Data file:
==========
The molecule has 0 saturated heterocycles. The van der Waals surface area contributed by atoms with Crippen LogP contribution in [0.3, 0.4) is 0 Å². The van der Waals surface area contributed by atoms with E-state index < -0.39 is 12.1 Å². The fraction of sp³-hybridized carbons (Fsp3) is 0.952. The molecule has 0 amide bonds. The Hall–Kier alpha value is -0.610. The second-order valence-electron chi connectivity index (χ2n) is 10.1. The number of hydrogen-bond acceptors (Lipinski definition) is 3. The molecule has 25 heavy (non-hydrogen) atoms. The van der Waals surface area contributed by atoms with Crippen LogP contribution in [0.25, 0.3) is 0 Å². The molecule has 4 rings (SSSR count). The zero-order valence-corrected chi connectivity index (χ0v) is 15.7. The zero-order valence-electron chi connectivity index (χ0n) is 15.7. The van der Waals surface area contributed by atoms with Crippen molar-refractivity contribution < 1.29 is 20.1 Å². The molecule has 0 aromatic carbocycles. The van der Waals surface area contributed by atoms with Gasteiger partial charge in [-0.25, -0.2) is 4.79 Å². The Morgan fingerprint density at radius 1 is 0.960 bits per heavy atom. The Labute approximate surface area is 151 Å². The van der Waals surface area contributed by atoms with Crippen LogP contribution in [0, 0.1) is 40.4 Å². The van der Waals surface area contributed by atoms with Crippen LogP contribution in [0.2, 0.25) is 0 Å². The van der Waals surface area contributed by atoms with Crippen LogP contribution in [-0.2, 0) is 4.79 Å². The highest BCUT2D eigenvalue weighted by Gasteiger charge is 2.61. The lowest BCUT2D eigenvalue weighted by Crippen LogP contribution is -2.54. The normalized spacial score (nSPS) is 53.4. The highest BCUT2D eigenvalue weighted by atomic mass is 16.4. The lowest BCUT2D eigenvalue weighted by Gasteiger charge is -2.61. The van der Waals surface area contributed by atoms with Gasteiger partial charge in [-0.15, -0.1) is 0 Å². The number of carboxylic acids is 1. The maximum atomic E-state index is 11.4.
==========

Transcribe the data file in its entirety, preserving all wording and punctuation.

The molecule has 0 saturated heterocycles. The van der Waals surface area contributed by atoms with Crippen LogP contribution in [0.3, 0.4) is 0 Å². The van der Waals surface area contributed by atoms with E-state index < -0.39 is 12.1 Å². The fraction of sp³-hybridized carbons (Fsp3) is 0.952. The molecule has 0 amide bonds. The Hall–Kier alpha value is -0.610. The second-order valence-electron chi connectivity index (χ2n) is 10.1. The number of hydrogen-bond acceptors (Lipinski definition) is 3. The molecule has 25 heavy (non-hydrogen) atoms. The van der Waals surface area contributed by atoms with Crippen LogP contribution in [0.25, 0.3) is 0 Å². The molecule has 4 rings (SSSR count). The zero-order valence-corrected chi connectivity index (χ0v) is 15.7. The zero-order valence-electron chi connectivity index (χ0n) is 15.7. The van der Waals surface area contributed by atoms with Crippen molar-refractivity contribution < 1.29 is 20.1 Å². The molecule has 0 aromatic carbocycles. The van der Waals surface area contributed by atoms with Gasteiger partial charge in [-0.25, -0.2) is 4.79 Å². The Morgan fingerprint density at radius 1 is 0.960 bits per heavy atom. The Labute approximate surface area is 151 Å². The van der Waals surface area contributed by atoms with Crippen LogP contribution in [0, 0.1) is 40.4 Å². The van der Waals surface area contributed by atoms with Crippen LogP contribution in [0.2, 0.25) is 0 Å². The van der Waals surface area contributed by atoms with Crippen LogP contribution in [-0.2, 0) is 4.79 Å². The highest BCUT2D eigenvalue weighted by Gasteiger charge is 2.61. The lowest BCUT2D eigenvalue weighted by Crippen LogP contribution is -2.54. The normalized spacial score (nSPS) is 53.4. The highest BCUT2D eigenvalue weighted by atomic mass is 16.4. The lowest BCUT2D eigenvalue weighted by Gasteiger charge is -2.61. The van der Waals surface area contributed by atoms with Gasteiger partial charge in [-0.15, -0.1) is 0 Å². The number of carboxylic acids is 1. The maximum atomic E-state index is 11.4.